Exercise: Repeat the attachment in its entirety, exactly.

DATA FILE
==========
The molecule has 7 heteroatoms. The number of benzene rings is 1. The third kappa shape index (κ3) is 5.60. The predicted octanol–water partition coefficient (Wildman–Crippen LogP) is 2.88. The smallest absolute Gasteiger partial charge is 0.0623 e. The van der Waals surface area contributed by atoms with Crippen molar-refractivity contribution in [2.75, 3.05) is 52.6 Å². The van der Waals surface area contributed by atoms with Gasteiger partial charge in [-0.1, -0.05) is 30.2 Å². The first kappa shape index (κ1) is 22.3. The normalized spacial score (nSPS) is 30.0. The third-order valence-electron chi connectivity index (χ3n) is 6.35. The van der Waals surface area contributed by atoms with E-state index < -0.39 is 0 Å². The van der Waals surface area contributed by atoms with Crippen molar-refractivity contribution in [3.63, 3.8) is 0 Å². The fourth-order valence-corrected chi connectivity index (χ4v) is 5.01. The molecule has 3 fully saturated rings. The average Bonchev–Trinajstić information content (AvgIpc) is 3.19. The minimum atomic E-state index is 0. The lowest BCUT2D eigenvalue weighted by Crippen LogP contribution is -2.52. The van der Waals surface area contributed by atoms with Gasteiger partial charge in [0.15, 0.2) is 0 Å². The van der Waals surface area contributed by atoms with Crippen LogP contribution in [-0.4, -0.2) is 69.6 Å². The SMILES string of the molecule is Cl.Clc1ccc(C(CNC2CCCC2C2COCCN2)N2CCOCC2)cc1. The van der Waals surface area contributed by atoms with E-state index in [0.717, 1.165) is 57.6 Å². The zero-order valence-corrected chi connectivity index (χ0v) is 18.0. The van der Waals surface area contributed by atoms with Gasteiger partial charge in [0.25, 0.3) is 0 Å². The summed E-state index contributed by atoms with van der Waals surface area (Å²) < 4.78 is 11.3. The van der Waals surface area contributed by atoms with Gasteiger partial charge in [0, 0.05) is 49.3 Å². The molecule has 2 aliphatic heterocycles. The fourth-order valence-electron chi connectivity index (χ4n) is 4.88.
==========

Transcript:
The molecule has 7 heteroatoms. The number of benzene rings is 1. The third kappa shape index (κ3) is 5.60. The predicted octanol–water partition coefficient (Wildman–Crippen LogP) is 2.88. The smallest absolute Gasteiger partial charge is 0.0623 e. The van der Waals surface area contributed by atoms with Crippen molar-refractivity contribution in [2.75, 3.05) is 52.6 Å². The van der Waals surface area contributed by atoms with Gasteiger partial charge in [-0.1, -0.05) is 30.2 Å². The first kappa shape index (κ1) is 22.3. The normalized spacial score (nSPS) is 30.0. The third-order valence-electron chi connectivity index (χ3n) is 6.35. The van der Waals surface area contributed by atoms with E-state index < -0.39 is 0 Å². The van der Waals surface area contributed by atoms with Crippen molar-refractivity contribution in [3.63, 3.8) is 0 Å². The fourth-order valence-corrected chi connectivity index (χ4v) is 5.01. The molecule has 3 fully saturated rings. The average Bonchev–Trinajstić information content (AvgIpc) is 3.19. The minimum atomic E-state index is 0. The lowest BCUT2D eigenvalue weighted by Crippen LogP contribution is -2.52. The van der Waals surface area contributed by atoms with Gasteiger partial charge in [0.15, 0.2) is 0 Å². The van der Waals surface area contributed by atoms with Crippen LogP contribution in [-0.4, -0.2) is 69.6 Å². The SMILES string of the molecule is Cl.Clc1ccc(C(CNC2CCCC2C2COCCN2)N2CCOCC2)cc1. The van der Waals surface area contributed by atoms with E-state index in [0.717, 1.165) is 57.6 Å². The zero-order valence-corrected chi connectivity index (χ0v) is 18.0. The van der Waals surface area contributed by atoms with Gasteiger partial charge in [0.25, 0.3) is 0 Å². The summed E-state index contributed by atoms with van der Waals surface area (Å²) < 4.78 is 11.3. The van der Waals surface area contributed by atoms with Gasteiger partial charge in [0, 0.05) is 49.3 Å². The molecule has 2 aliphatic heterocycles. The fourth-order valence-electron chi connectivity index (χ4n) is 4.88.